Window of Opportunity for Sub Debt

Bankers who have not done so recently may want to revisit their subordinated debt playbooks so they can successfully navigate an emerging window of opportunity.

Market activity is up significantly due to interest rate trends, regulatory developments and other factors. Bank management teams who are prepared to act quickly can capitalize on the opportunity.

Sub debt is a long-term debt obligation with a maturity typically ranging from 10 to 15 years, a fixed (or fixed-to-floating) interest rate and the ability for the issuer to redeem the notes under certain circumstances. It has become a staple of bank capital planning, because it can qualify as Tier 2 capital if properly structured. Most banks can even use it to generate Tier 1 capital at the bank level, a strategy even more banks can employ following the 2018 changes to the Federal Reserve’s Small Bank Holding Company Policy Statement.

However, executives must be mindful of certain limitations of sub debt. In particular, its treatment as Tier 2 capital is phased out by 20% per year, beginning five years before maturity. Additionally, the interest rate typically flips from a fixed rate to a floating rate during the last five years, which is often higher than the fixed rate. Accordingly, banks that issued sub debt in 2014 and 2015 — when they were preparing for Basel III capital rules and, in some cases, repaying comparatively expensive Troubled Asset Relief Program funding — may now have the opportunity to refinance that sub debt.

New Issuances
Banks considering a new sub debt offering need to consider several matters in planning the transaction. These include many familiar decision points, such as selecting a placement agent or underwriter, deciding whether to seek a credit rating, consulting with regulators and determining the proposed offering terms, including offering size, maturity, interest rate structure, use of proceeds and other matters. In addition, banks will need to be mindful of federal securities laws that govern the offering.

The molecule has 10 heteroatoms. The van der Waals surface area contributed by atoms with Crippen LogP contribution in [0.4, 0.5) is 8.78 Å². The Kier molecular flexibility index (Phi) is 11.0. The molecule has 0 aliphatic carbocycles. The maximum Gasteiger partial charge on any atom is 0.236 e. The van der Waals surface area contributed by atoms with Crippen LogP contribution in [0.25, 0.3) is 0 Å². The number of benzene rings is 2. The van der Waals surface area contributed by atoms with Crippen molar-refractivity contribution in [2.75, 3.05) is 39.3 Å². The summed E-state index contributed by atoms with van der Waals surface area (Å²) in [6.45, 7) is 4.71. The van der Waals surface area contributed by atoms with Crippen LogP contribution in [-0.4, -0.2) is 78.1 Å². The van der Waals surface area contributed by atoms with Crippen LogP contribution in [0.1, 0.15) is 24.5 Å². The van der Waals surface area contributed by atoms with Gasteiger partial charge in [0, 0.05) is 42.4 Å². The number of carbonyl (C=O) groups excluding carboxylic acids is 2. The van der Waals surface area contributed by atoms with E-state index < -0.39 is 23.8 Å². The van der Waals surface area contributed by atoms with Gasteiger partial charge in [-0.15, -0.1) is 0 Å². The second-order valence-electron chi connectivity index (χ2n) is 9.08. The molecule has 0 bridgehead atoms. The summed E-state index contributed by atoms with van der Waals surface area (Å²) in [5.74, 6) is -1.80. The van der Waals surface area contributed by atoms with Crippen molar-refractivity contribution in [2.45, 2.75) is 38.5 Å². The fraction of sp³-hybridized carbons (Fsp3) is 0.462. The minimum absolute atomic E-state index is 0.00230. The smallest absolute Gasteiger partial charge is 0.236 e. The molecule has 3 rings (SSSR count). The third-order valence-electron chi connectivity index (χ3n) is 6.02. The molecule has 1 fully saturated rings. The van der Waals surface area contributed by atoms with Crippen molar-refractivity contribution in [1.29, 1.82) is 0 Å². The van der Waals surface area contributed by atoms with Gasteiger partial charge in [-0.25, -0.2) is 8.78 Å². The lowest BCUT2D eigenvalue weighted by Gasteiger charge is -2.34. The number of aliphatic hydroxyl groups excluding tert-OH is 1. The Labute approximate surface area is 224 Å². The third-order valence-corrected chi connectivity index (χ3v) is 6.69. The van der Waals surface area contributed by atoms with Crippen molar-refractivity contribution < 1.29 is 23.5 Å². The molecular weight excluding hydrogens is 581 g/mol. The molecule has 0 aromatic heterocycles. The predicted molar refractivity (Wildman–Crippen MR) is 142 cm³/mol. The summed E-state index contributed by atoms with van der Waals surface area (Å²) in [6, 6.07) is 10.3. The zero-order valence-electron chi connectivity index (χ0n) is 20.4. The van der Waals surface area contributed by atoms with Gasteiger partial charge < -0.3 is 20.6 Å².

There are also new issues for management teams to consider, like selecting a benchmark rate for the floating rate component. Historically, sub debt floating rates have been calculated based on the London Interbank Offered Rate, or LIBOR. Given LIBOR’s likely disappearance after 2021, issuers will need to evaluate whether to preserve the flexibility to select an alternate benchmark rate at the beginning of the floating rate period or to preemptively commit to an alternate benchmark.

Directors will want to make sure they have a clear understanding of how the offering complies with the company’s long-term capital plan and review the pro forma effects of the offering on capital ratios. From a fiduciary perspective, they also need to understand how the sub debt fits into the capital structure and how the organization will use the proceeds.

Given the significant planning needed ahead of a sub debt issuance, banks should begin the process at least two to three months before they need the capital.

Redeeming Existing Sub Debt
The mechanics of redeeming existing sub debt are relatively straightforward, and are governed by the terms of the notes and any applicable indenture. The terms can limit the dates on which a redemption can be completed, require some notice period to holders and dictate that partial redemptions be allocated pro rata among noteholders.